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Volume 24 Issue 6 - March 2019

  • Text
  • Composer
  • Song
  • Reviews
  • Piano
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  • News
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  • Live
  • World
  • Choral
  • Education
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  • March
  • Music
Something Old, Something New! The Ide(a)s of March are Upon Us! Rob Harris's Rear View Mirror looks forward to a tonal revival; Tafelmusik expands their chronological envelope in two directions, Esprit makes wave after wave; Pax Christi's new oratorio by Barbara Croall catches the attention of our choral and new music columnists; and summer music education is our special focus, right when warm days are once again possible to imagine. All this and more in our March 2019 edition, available in flipthrough here, and on the stands starting Thursday Feb 28.

Beat by Beat | Music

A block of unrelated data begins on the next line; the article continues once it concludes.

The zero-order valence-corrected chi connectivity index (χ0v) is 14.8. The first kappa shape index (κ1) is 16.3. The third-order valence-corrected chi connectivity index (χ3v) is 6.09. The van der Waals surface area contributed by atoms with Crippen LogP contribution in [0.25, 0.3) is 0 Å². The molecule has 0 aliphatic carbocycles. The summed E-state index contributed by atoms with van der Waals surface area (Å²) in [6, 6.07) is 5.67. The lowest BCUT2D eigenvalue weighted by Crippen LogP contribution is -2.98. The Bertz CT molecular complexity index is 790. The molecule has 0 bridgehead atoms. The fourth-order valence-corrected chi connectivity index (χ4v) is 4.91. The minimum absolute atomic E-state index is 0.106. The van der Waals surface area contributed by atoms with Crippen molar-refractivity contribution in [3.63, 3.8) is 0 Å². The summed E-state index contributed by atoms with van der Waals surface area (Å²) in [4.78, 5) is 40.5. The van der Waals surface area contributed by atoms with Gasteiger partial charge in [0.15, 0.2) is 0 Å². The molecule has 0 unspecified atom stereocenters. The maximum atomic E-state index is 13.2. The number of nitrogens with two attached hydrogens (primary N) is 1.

Beat by Beat | Music Theatre Seeking Hope And Human Connection JENNIFER PARR Judith R. Cohen needlessly, I think) shamed term ‘world music’? It sure doesn’t have the marketing zip of ‘world,”’ Cohen concludes. So what’s the future of culturally diverse music teaching and performance in Ontario music education? Irene Markoff is encouraged: “York U [Department of Music] is now trying to find ways to draw more music majors to the world music ensembles, which is a good sign. … I believe that any Ontario music university student who has a desire to teach at the public or high school level should be required to take a few world music ensemble classes when offered. That would prepare them to meet the challenges of cultural diversity in the classroom.” Rick Lazar adds: “I hope culturally diverse teaching and performance continue to develop as they give students exposure to different cultures, while providing personal enjoyment…. I have many East Asian students who love my courses. They come from a completely different culture [from the Brazilian and Cuban ones I teach] so they have to learn how to hear, move and play to an internal pulse … and to hear their individual part as part of the larger whole.” Mark Duggan gets the last word among these contributors in our discussion: “The reality is that we have to start referring to specific styles of music or specific regions with their proper names, the names that the creators and purveyors of those traditions use. I think the next step is to stop exoticizing non-Western musics and put them on equal footing with privileged traditions. Like integration in a multicultural society, that means giving them equal space in music schools, or perhaps creating schools that specialize in one or more non-Western traditions without including any European classical perspectives.” At the same time as we reach toward increasing diversity, entrenched attitudes remain in music education – as in other reaches of our society – which marginalize certain musics, particularly non-Eurocentric ones, such as Indigenous voices. What music is “ours”? And what place should so-called “other” musics have in our music education today? These are bracing, far-reaching questions. Footnote: Regular readers of this column over the years will know that this is not the first time I have delved into aspects of these topics. My September 2018 column Rebooting the Beat: Thoughts on the “World Music” Tag explored the implications of the 1962 and 1987 disparate points of entry for the “world music” tag. For more on the spread of world music as a discipline in Canada, see my March 2016 column, York Music’s World Class Role. And for more insights into the Waterloo Balinese Gamelan Ensemble, see my April 2014 conversation with ethnomusicologist Maisie Sum in Smartphone Serendipity Not The Only Way. Andrew Timar is a Toronto musician and music writer. He can be contacted at worldmusic@thewholenote.com. Toronto musical theatre fans have been eagerly waiting for the advent of Benj Pasek and Justin Paul’s 2017 Tony Award-winning musical Dear Evan Hansen, and now the waiting is almost over. Previews begin at the Royal Alexandra Theatre on March 5, with the official opening later this month. Not only is this the very first international production of the massive hit, but following an eightmonth casting tour across the country, the cast led by Robert Markus is almost entirely Canadian (with almost every province represented) making this a great showcase for Canadian musical theatre talent. On top of that, this is a “sit down” production that can run as long as there is a demand for tickets; and there is a great demand, the run having already been extended to June 30. There is something about this show that connects with audiences as well as critics in such a strong way that Dear Evan Hansen won the top musical theatre Tony Awards in 2017 (Best Book, Best Score, and Best Musical), over the gloriously life-affirming Come From Away. Why has there been such a strong reaction? Perhaps it is because it is so unexpected that a musical could be written about bullying, loneliness, and suicide and yet, with its unique groundbreaking recipe of authentic characters, popular score and uncannily modern use of social media, also manage to be upbeat and positive, taking the audience through a sometimes painful, cathartic journey to a place of hope and human connection. Pasek and Paul are now famous for their award-winning lyrics for the movie La La Land and songs for The Greatest Showman, but when they were still young students in college (University of Michigan) they started talking about something that had happened at Pasek’s high school that, as they discussed it, would turn into the unlikely inspiration for musical creation. Over one summer a student had passed away, and although he had been almost anonymous at the school, because of his death, became a celebrated figure with everyone looking for a way to be connected to him. Talking about how this need to be part of a collective mourning process seemed to be something that wasn’t exclusive to that event but also belonged to other tragic events as well, such as school shootings, or 9/11, they decided to create a musical around a similar event, not ever expecting it to be a hit. Even without the infectious pop-musical score at hand, the book and lyrics are interwoven seamlessly and pull the reader into the world of Evan Hansen, a lonely, high school senior, bullied for his shyness and extreme anxiety, who, through the mistaken attribution of a letter, finds himself a hero on social media, thereby changing not only his own life but those of many others. In song after song, even the lyrics alone go beyond the spoken thought, reaching for the feelings hidden behind, without sentimentality, and with an almost uncannily recognizable rightness. The musical’s creators have talked in interviews about how audience members approach the actors saying that they “are, or know Evan Hansen” or the other characters, and are grateful for this chance to be able to talk about difficult social and personal issues with their friends and families. While there are cynical and mocking elements to the story, for example, looking at how quickly people can jump onto the bandwagon of popularity, the composer/lyricists credit working with book-writer Steven Levenson with the emerging discovery of how to make the show both funny and uplifting as well. Dear Evan Hansen doesn’t stand alone in its ambitious 28 | March 2019 thewholenote.com